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Eagles of Death Metal.

Old Crow Medicine Show is not your average bluegrass band. While the high-lonesome vocals and fleet-fingered string-pickin' suggest a Southern-fried musical education, the players didn't meet in some backwater town in ol' Caroline but in New York. Not one of the musicians is over the age of 30, which gives the group hipster cachet among younger patrons of the voguish roots-music resurgence. And though OCMS clearly performs with respect for the traditions spawned by the genre's founders, like the Monroe and Stanley brothers, it brings a youthful, almost edgy exuberance to its mix of old-school and original tunes that makes it stand out from the herd. In fact, the band smoked a number of the more than three dozen acts at last year's Strictly Bluegrass festival in Golden Gate Park, including country luminaries like Willie Nelson and Emmylou Harris. OCMS opens for big-time fans Gillian Welch and David Rawlings, who produced the band's latest self-titled album, on Friday and Saturday, Oct. 8-9, at the Fillmore; call 346-6000 or go to www.thefillmore.com.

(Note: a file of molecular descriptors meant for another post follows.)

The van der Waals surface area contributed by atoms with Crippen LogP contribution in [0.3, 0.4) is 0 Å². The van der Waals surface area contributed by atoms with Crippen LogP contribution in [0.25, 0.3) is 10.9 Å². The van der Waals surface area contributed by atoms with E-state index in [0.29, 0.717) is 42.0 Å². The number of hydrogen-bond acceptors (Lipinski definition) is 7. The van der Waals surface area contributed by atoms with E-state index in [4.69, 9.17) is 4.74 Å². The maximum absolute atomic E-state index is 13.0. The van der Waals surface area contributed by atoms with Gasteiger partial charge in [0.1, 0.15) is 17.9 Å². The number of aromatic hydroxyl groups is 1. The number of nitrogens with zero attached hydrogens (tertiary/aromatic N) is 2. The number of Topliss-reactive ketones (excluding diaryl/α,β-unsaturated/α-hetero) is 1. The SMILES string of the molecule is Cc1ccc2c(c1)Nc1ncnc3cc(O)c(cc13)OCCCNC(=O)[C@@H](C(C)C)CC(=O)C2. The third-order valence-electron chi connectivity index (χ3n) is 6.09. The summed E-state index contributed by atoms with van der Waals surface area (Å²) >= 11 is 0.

— Sam Prestianni

Without the inside knowledge that drummer Carlo von Sexron is actually singer Josh Homme from hotshot dessert rockers Queens of the Stone Age, one might dismiss the Eagles of Death Metal as your run-of-the-mill bar band. Indeed, as far as its name and sound go, the group doesn't differ much from the hirsute, leather-clad biker gang in Pee-wee's Big Adventure. A closer look, however, reveals the band is quite capable of stringing together infectious pop songs that draw from Let It Bleedera Stones, as heard on this year's Peace, Love, and Death Metal. So expect bluesy rhythm guitar, clanky, straightforward drum rhythms, and falsetto vocals from Sexron as well as guitarists Jesse “The Devil” Hughes and Timmy “Tipover” VanHamel when the Eagles of Death Metal play Café Du Nord on Sunday, Oct. 10; call 861-5016 or go to www.cafedunord.com.
— Abigail Clouseau

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